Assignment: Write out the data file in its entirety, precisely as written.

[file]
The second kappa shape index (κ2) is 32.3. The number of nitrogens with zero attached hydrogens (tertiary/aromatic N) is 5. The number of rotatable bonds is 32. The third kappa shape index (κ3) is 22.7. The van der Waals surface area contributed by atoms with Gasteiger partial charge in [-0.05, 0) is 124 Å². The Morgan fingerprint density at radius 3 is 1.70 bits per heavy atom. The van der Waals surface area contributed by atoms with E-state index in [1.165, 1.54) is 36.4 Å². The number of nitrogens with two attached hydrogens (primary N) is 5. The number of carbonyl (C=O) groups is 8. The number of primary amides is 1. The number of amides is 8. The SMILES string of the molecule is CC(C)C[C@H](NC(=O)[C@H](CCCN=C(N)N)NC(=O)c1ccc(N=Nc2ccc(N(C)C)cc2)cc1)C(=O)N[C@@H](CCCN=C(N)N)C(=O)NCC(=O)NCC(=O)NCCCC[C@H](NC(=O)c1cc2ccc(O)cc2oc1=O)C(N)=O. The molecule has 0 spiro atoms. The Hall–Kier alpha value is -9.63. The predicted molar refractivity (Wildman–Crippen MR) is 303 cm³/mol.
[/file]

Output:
The second kappa shape index (κ2) is 32.3. The number of nitrogens with zero attached hydrogens (tertiary/aromatic N) is 5. The number of rotatable bonds is 32. The third kappa shape index (κ3) is 22.7. The van der Waals surface area contributed by atoms with Gasteiger partial charge in [-0.05, 0) is 124 Å². The Morgan fingerprint density at radius 3 is 1.70 bits per heavy atom. The van der Waals surface area contributed by atoms with E-state index in [1.165, 1.54) is 36.4 Å². The number of nitrogens with two attached hydrogens (primary N) is 5. The number of carbonyl (C=O) groups is 8. The number of primary amides is 1. The number of amides is 8. The SMILES string of the molecule is CC(C)C[C@H](NC(=O)[C@H](CCCN=C(N)N)NC(=O)c1ccc(N=Nc2ccc(N(C)C)cc2)cc1)C(=O)N[C@@H](CCCN=C(N)N)C(=O)NCC(=O)NCC(=O)NCCCC[C@H](NC(=O)c1cc2ccc(O)cc2oc1=O)C(N)=O. The molecule has 0 spiro atoms. The Hall–Kier alpha value is -9.63. The predicted molar refractivity (Wildman–Crippen MR) is 303 cm³/mol.